CRISPR: Risks and Ethical Concern

Medicine is experiencing major changes with disruptive technologies on gene, RNA, and cell therapies. As one of the disruptive technologies for medicine, CRISPR allows mutation correction in the human genome. The CRISPR technology has many functions, including treating diseases. The swiftness of the changes caused by the technology, such as gene modification, allows DNA errors correction with relative ease (Morrison & Stevienna 2). The potential of the technology to eliminate future generations’ terrible diseases and death seems an unquestionable and rewarding endeavor. While the discoveries in genetic engineering have allowed access to new possibilities of treatment using genes and their modification in the genome, the technology exposes the patients to unknown consequences of embryo editing, cautioning researchers to wait on its uses. CRISPR’s rapid development and proposed use present potential ethical concerns.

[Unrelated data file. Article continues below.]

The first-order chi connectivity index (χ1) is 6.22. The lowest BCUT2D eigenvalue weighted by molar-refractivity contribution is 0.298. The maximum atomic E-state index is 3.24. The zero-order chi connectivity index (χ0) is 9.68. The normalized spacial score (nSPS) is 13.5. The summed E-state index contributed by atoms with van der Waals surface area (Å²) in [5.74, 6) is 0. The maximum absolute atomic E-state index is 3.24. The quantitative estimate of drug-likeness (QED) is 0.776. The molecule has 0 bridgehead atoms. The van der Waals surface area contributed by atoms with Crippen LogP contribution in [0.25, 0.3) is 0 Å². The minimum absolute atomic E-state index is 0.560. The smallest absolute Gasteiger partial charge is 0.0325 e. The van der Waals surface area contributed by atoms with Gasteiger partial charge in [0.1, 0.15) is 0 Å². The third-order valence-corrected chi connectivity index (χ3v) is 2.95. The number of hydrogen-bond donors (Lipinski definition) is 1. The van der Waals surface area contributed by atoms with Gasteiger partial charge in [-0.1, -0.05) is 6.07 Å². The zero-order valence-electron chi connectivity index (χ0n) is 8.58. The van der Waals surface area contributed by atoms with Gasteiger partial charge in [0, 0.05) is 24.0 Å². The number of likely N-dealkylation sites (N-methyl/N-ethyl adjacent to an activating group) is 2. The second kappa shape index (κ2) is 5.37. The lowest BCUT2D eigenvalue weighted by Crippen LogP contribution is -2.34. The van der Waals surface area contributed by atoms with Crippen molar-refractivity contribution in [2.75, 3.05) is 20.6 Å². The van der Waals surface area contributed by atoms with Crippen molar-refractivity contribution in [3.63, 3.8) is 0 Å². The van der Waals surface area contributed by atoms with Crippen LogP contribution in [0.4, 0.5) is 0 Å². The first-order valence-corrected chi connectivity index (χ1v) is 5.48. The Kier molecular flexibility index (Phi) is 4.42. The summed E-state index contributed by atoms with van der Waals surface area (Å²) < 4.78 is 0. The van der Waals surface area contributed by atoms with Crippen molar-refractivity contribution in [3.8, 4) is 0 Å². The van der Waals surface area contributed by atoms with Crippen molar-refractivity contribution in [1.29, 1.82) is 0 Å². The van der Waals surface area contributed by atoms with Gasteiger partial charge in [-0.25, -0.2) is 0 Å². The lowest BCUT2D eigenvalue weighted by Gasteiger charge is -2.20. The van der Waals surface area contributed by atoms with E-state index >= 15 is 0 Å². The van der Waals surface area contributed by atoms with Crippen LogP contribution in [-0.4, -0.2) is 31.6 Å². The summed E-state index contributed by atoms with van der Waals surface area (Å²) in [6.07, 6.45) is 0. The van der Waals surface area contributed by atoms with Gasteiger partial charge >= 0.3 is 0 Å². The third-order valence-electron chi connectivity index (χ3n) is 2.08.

While the widespread implementation of CRISPR has significant benefits for humans, the significant risks of the technology, such as the ethical concern of its capacity to alter traits leading to social inequity, incapacitation of cells to lose their cancer-fighting ability, and limited efficiency incorrect modification may cause long-lasting negative consensuses even for future generations.Moral decisions, particularly in biomedicine, involve gauging the potential risk-benefit ratio that maximizes the benefit and minimizes the risk. Comprehending the possible consequences, probabilities of each instantiating, and justification for the CRISPR is crucial in navigating ethical decision-making.